Opposition Congress members protest in the Lok Sabha.(PTI)
Opposition Congress members protest in the Lok Sabha.(PTI)

Opposition demands bills be sent to parliamentary committees

Standing and select committees are made up of MPs from across benches and discuss issues in cases where disagreements stall a bill.
Hindustan Times, New Delhi | By HT Correspondent
UPDATED ON JUL 25, 2019 11:01 AM IST

Opposition parties demanded on Wednesday that several contentious bills, such as the tweaks to Right to Information (RTI) and counterterrorism laws, be sent to parliamentary committees for further review, stitching up a united front even as the government prepares to push through with its legislative agenda.

At least 12 parties participated in two meetings throughout the day – the first was chaired by United Progressive Alliance (UPA) chairperson Sonia Gandhi in Parliament before leader of Opposition in the Rajya Sabha, Ghulam Nabi Azad, met with a larger group to discuss House strategy.

The first demand for a bill to be referred to a select committee was made by Azad in the Upper House in connection with the RTI amendments. “State committees are being diluted. We are representatives of states. If states’ rights are diluted then we should talk about it. We demand that the bill should be sent to a select committee,” he said.

Also Read| RTI act stands on brink of extinction, says Sonia Gandhi

The Trinamool Congress (TMC) joined the demand and called for seven bills to be referred to select or standing committees. “It is the government and opposition which passed 14 bills. There are 18 to 19 bills which are transmitted to Rajya Sabha. We have given a separate notice that seven bills should be send to select committees if standing committees are not in place, for further improving the bills,” said TMC’s Derek O’Brien.

Standing and select committees are made up of MPs from across benches and discuss issues in cases where disagreements stall a bill. While the government has a comfortable majority in the Lok Sabha, it continues to be outnumbered by a small margin in the Rajya Sabha.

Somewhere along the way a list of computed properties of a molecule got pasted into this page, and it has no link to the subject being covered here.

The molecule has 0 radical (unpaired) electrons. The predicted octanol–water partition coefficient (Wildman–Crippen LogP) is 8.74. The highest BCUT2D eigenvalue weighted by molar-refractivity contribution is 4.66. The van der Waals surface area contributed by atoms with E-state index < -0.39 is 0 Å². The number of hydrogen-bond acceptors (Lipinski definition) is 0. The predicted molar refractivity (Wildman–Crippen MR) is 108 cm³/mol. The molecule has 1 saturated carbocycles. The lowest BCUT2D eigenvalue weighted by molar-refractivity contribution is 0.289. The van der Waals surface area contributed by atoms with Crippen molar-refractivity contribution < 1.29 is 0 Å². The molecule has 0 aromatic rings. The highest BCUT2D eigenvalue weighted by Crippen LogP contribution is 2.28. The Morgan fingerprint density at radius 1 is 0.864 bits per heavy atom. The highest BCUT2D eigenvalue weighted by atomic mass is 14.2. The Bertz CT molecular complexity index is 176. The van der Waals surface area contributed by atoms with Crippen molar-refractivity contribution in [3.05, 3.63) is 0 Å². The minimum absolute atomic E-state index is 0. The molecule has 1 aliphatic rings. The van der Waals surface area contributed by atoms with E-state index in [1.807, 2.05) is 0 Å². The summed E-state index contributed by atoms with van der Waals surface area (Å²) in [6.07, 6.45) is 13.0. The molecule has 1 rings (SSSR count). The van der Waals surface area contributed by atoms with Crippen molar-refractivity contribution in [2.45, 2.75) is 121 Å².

Leaders in Congress later said a whip had been issued to all its Rajya Sabha members to be present in the House on Thursday to oppose the RTI bill, which has been listed for the day.

The first meeting was attended by representatives of Bahujan Samaj Party, United Progressive Alliance (UPA) partners, National Conference, Aam Aadmi Party and several others. MPs of the Samajwadi Party and the Trinamool Congress did not attend – Trinamool leader Sudip Bandyopadhyay could not since he was given a short notice, according to a political leader who did not wish to be named.

Azad held a separate meeting, which included the TMC and the SP.

Sonia Gandhi held a second meeting involving her party MPs to discuss the strategy for the remaining days of the ongoing budget session. According to a leader aware of the discussions, the party decided to insist on sending all key bills to parliamentary committees for thorough scrutiny before being passed in the Rajya Sabha.

The UPA chairperson had on Tuesday accused the government of weakening the RTI Act, saying it was “hell-bent on completely subverting the historic RTI Act of 2005”.

Union minister Prakash Javadekar, speaking to reporters at a briefing on cabinet decisions, said the Upper House was not meant to “stop bills” but to have a discussion.

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